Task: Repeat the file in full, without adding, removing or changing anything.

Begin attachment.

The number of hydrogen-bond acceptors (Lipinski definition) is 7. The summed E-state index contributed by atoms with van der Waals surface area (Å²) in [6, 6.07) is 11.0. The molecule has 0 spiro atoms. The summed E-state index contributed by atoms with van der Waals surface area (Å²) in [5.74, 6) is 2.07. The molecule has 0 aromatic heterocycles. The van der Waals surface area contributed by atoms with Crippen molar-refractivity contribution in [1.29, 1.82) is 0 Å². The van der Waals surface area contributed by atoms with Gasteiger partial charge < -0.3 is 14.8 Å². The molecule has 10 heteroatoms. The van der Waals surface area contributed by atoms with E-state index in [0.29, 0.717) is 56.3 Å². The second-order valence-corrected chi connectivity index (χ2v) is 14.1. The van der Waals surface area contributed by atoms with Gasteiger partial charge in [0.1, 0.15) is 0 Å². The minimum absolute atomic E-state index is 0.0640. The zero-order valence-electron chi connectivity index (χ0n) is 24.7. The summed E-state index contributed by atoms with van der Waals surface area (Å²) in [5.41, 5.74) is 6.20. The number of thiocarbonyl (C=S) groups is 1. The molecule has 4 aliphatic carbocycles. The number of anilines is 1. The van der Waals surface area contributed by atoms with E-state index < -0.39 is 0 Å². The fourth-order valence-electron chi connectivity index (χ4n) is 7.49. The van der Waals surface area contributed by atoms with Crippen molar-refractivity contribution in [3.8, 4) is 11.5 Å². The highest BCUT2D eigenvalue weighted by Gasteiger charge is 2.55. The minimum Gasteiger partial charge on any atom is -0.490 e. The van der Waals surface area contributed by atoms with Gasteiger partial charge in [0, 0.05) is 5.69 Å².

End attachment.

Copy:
The number of hydrogen-bond acceptors (Lipinski definition) is 7. The summed E-state index contributed by atoms with van der Waals surface area (Å²) in [6, 6.07) is 11.0. The molecule has 0 spiro atoms. The summed E-state index contributed by atoms with van der Waals surface area (Å²) in [5.74, 6) is 2.07. The molecule has 0 aromatic heterocycles. The van der Waals surface area contributed by atoms with Crippen molar-refractivity contribution in [1.29, 1.82) is 0 Å². The van der Waals surface area contributed by atoms with Gasteiger partial charge < -0.3 is 14.8 Å². The molecule has 10 heteroatoms. The van der Waals surface area contributed by atoms with E-state index in [0.29, 0.717) is 56.3 Å². The second-order valence-corrected chi connectivity index (χ2v) is 14.1. The van der Waals surface area contributed by atoms with Gasteiger partial charge in [0.1, 0.15) is 0 Å². The minimum absolute atomic E-state index is 0.0640. The zero-order valence-electron chi connectivity index (χ0n) is 24.7. The summed E-state index contributed by atoms with van der Waals surface area (Å²) in [5.41, 5.74) is 6.20. The number of thiocarbonyl (C=S) groups is 1. The molecule has 4 aliphatic carbocycles. The number of anilines is 1. The van der Waals surface area contributed by atoms with E-state index < -0.39 is 0 Å². The fourth-order valence-electron chi connectivity index (χ4n) is 7.49. The van der Waals surface area contributed by atoms with Crippen molar-refractivity contribution in [3.8, 4) is 11.5 Å². The highest BCUT2D eigenvalue weighted by Gasteiger charge is 2.55. The minimum Gasteiger partial charge on any atom is -0.490 e. The van der Waals surface area contributed by atoms with Gasteiger partial charge in [0, 0.05) is 5.69 Å².